As the coronavirus crisis continues into its second month in the United States, consumer optimism is quickly worsening, according to the latest data from the Index of Consumer Sentiment from the University of Michigan. The Consumer Sentiment Index dropped 18.1 points from 89.1 to 71 in the early part of April, the largest monthly decline ever recorded in the 70-year history on the index. The sharp decline also puts the index at its lowest level in nine years, falling from a 15-year high just two months ago.
The economists behind the consumer index report that many experts feel once the country is back open for business, consumers will quickly snap back to normal, unlike a normal recession where it takes time for consumers to be in a confident enough financial position to return to their usual level of spending.
“Once the crisis is over, many observers hold that normal consumer behavior will promptly reassert itself, with pent-up demand producing a burst in spending,” the report said. “This view dominated many early economic forecasts, the so-called V decline in economic activity and subsequent sharp snap back in consumer spending.”
But, the University of Michigan economists predict that while the long-term effects of COVID-19 will likely not produce a “prolonged and deep recession,” “rapid economic recovery” is not likely to happen either. In fact, the economists reported that while a “short burst of spending” once Americans are allowed to return to their normal happens is likely, that that will be short-lived as many consumers will be cautious to return to restaurants, attend events, and enter crowded public spaces.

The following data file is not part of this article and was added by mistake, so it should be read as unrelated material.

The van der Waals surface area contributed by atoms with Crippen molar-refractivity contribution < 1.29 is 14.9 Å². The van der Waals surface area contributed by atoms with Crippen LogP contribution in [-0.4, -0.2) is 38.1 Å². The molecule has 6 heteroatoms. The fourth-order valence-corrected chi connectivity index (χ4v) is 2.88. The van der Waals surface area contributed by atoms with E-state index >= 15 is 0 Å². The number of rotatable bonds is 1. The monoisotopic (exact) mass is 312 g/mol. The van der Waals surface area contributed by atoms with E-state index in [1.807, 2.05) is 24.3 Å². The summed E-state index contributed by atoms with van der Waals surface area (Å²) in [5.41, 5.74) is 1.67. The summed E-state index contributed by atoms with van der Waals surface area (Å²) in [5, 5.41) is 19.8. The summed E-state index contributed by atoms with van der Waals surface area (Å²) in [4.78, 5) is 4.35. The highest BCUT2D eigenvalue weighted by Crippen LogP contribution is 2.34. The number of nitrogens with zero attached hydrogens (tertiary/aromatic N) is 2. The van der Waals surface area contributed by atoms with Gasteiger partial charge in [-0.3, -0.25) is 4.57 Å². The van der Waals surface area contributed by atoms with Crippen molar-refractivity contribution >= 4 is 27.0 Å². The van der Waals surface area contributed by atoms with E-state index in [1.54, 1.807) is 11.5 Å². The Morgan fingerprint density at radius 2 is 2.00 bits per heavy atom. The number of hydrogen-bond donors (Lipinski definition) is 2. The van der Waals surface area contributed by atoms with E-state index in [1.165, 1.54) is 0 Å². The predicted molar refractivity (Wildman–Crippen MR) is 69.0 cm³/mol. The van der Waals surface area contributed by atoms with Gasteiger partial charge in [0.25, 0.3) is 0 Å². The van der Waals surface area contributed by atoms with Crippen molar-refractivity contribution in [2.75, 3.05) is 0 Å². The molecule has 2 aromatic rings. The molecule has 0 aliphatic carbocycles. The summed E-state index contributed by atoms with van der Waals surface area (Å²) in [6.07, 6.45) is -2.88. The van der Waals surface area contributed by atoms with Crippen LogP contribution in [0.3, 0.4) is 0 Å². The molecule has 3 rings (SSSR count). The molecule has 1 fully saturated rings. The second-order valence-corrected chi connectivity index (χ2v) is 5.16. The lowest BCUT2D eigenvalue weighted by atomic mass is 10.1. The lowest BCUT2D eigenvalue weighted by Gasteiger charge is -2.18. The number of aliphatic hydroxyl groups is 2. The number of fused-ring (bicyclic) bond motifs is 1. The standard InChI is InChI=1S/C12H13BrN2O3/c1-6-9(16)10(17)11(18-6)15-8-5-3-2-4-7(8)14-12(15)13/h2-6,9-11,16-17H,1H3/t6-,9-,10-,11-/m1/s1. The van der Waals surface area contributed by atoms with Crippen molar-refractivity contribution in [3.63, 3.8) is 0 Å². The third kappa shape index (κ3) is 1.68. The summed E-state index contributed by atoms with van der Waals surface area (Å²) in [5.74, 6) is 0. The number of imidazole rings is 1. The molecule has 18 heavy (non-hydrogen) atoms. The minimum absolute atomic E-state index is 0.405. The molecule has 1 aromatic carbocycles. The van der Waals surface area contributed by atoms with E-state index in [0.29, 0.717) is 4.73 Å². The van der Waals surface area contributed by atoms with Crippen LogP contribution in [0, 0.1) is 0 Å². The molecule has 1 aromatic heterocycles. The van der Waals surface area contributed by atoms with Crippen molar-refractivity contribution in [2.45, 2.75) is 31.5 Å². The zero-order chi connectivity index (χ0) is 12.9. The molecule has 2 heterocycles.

“There will be a range of responses, some consumers moving quickly to their old spending patterns, and some much more slowly,” the report said. “It will take some time for the majority of consumers to again become comfortable enough to resume their normal spending patterns.”
In order to get Americans back to “normal spending patterns” the economists at the University of Michigan are recommending urgent action on the part of the federal government to boost the economy in the direction of rapid recovery over the next several months, or a year or more.
“The recent two trillion aid package must be supplemented by a more focused and targeted plan to reduce the hardships that will continue to decimate the finances of consumers into the summer months,” the report said. “Quick policy action is required to limit the expected economic damage to the health and finances of American households.”
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